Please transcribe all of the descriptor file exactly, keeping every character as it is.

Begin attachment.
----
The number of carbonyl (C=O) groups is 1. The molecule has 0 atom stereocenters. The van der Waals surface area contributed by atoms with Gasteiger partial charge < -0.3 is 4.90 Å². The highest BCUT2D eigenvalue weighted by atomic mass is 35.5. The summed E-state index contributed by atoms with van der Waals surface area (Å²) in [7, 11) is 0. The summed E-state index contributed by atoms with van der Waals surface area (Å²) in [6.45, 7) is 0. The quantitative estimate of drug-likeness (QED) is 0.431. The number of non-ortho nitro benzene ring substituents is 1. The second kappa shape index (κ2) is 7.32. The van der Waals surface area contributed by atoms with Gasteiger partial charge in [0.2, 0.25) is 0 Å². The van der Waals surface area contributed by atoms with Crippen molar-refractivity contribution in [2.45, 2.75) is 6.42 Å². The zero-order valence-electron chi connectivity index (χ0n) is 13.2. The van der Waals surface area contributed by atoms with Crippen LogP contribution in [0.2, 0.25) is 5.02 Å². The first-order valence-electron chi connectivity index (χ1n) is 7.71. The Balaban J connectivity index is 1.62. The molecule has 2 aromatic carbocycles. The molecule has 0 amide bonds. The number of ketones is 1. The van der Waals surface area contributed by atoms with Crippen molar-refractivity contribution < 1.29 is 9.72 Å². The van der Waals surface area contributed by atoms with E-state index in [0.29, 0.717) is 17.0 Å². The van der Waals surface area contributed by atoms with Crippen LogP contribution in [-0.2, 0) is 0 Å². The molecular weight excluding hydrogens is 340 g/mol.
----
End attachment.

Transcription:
The number of carbonyl (C=O) groups is 1. The molecule has 0 atom stereocenters. The van der Waals surface area contributed by atoms with Gasteiger partial charge < -0.3 is 4.90 Å². The highest BCUT2D eigenvalue weighted by atomic mass is 35.5. The summed E-state index contributed by atoms with van der Waals surface area (Å²) in [7, 11) is 0. The summed E-state index contributed by atoms with van der Waals surface area (Å²) in [6.45, 7) is 0. The quantitative estimate of drug-likeness (QED) is 0.431. The number of non-ortho nitro benzene ring substituents is 1. The second kappa shape index (κ2) is 7.32. The van der Waals surface area contributed by atoms with Gasteiger partial charge in [0.2, 0.25) is 0 Å². The van der Waals surface area contributed by atoms with Crippen molar-refractivity contribution in [2.45, 2.75) is 6.42 Å². The zero-order valence-electron chi connectivity index (χ0n) is 13.2. The van der Waals surface area contributed by atoms with Crippen LogP contribution in [0.2, 0.25) is 5.02 Å². The first-order valence-electron chi connectivity index (χ1n) is 7.71. The Balaban J connectivity index is 1.62. The molecule has 2 aromatic carbocycles. The molecule has 0 amide bonds. The number of ketones is 1. The van der Waals surface area contributed by atoms with Crippen molar-refractivity contribution < 1.29 is 9.72 Å². The van der Waals surface area contributed by atoms with E-state index in [0.29, 0.717) is 17.0 Å². The van der Waals surface area contributed by atoms with Crippen LogP contribution in [-0.2, 0) is 0 Å². The molecular weight excluding hydrogens is 340 g/mol.